“I thought [the Dutch raised lanes] were wonderful,” he says. “They make a lot of sense. The interesting thing is, I think when we were in Utrecht, when I showed [local transportation planners] pictures of what we’re doing here, they broke out laughing, not like they were making fun of us but almost in an affectionate way. And I said, ‘What’s so funny?’ And they said, ‘It’s just interesting to look at these pictures of your bike lanes because this is exactly what we were doing forty years ago.’”

“The mainstreaming of cycling as a basic part of [American] transportation infrastructure is a new thing in the last decade,” Klein says. “And so the infrastructure now has to catch up. So what you see is, like in D.C. or here or New York, first you start with striping, and then you add some inexpensive plastic posts. Then you move to concrete or other forms of hardscaping. And then you’re going to move to rebuilding streets with the bike lane not as an afterthought but as an integral part of the infrastructure.”

Klein surprised me by revealing that CDOT actually plans to install Chicago’s first raised bike lane within the next year. He declines to say which streets his department is considering because they’re still in negotiations with the Illinois Department of Transportation and other agencies. But he says the potential locations are on streets that already have high levels of cycling, where he’s confident the local aldermen will get behind the plan and there won’t be a major backlash from residents.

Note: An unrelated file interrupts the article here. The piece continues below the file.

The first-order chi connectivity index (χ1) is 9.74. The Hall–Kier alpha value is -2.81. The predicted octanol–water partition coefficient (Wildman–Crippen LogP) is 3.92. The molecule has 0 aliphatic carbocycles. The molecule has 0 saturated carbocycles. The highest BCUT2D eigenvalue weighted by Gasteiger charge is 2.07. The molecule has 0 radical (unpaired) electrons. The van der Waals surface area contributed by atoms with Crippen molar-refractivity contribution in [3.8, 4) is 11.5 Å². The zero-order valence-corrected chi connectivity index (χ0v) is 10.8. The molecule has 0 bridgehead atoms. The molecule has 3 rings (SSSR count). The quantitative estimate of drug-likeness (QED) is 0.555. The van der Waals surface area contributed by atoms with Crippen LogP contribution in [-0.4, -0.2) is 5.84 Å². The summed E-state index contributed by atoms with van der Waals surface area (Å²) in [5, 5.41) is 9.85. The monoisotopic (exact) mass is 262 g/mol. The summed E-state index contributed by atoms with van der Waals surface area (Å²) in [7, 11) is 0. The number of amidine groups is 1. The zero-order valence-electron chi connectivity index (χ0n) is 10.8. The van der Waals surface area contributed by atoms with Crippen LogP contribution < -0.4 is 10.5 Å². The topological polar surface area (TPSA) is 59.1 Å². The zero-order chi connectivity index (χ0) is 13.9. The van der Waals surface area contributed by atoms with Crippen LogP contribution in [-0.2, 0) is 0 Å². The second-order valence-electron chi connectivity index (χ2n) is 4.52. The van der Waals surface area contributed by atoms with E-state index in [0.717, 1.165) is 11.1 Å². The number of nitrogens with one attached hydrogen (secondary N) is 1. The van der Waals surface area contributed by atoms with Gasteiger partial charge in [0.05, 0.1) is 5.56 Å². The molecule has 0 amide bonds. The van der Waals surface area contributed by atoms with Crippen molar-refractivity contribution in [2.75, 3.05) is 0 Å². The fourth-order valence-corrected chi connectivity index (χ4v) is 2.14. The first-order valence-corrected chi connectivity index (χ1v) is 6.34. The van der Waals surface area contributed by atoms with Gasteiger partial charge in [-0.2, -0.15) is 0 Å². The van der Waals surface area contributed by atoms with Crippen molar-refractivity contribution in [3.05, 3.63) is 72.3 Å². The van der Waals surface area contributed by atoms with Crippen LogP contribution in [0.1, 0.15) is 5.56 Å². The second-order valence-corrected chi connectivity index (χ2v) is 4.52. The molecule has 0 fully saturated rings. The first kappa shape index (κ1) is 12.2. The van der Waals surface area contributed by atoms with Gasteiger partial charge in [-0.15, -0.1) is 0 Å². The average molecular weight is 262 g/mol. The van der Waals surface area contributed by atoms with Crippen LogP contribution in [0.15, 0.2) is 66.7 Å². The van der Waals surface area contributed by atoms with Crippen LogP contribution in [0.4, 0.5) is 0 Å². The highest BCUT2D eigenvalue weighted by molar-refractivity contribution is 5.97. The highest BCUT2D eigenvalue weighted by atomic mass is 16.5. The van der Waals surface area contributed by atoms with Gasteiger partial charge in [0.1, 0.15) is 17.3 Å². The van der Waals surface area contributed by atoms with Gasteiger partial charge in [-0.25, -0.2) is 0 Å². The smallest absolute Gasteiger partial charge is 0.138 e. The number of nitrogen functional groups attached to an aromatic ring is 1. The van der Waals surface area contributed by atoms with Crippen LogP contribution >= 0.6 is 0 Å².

Milwaukee Avenue, more or less, fits that description, and CDOT plans to build protected bike lanes on that street this spring between Elston Avenue and Kinzie Street. But Klein says it’s much cheaper to install raised bike lanes on roadways that are undergoing a full-depth reconstruction, which involves resetting utility lines and drainage, since building the lanes requires moving the curb and gutter. Milwaukee is not scheduled for this kind of reconstruction, but we can expect to see Chicago’s first raised lane built on another popular biking street that is. “In the future, if we’re reconstructing, and it makes sense, and we can work it out with the authorities, we’d like to see grade-separated bike lanes become the standard,” he says.

I wouldn’t have blamed Klein if he’d decided to shelve plans for raised bike lanes until after CDOT meets its 100-mile goal, but I was stoked to hear grade-separated lanes have returned to the front burner. “We can look at blanketing the city with [Chicago-style protected and buffered bike lanes] and, as we do street reconstructions, also start to dip our toe into a more permanent hardscaped design strategy,” he says. “We’re very capable of walking and chewing gum at the same time.”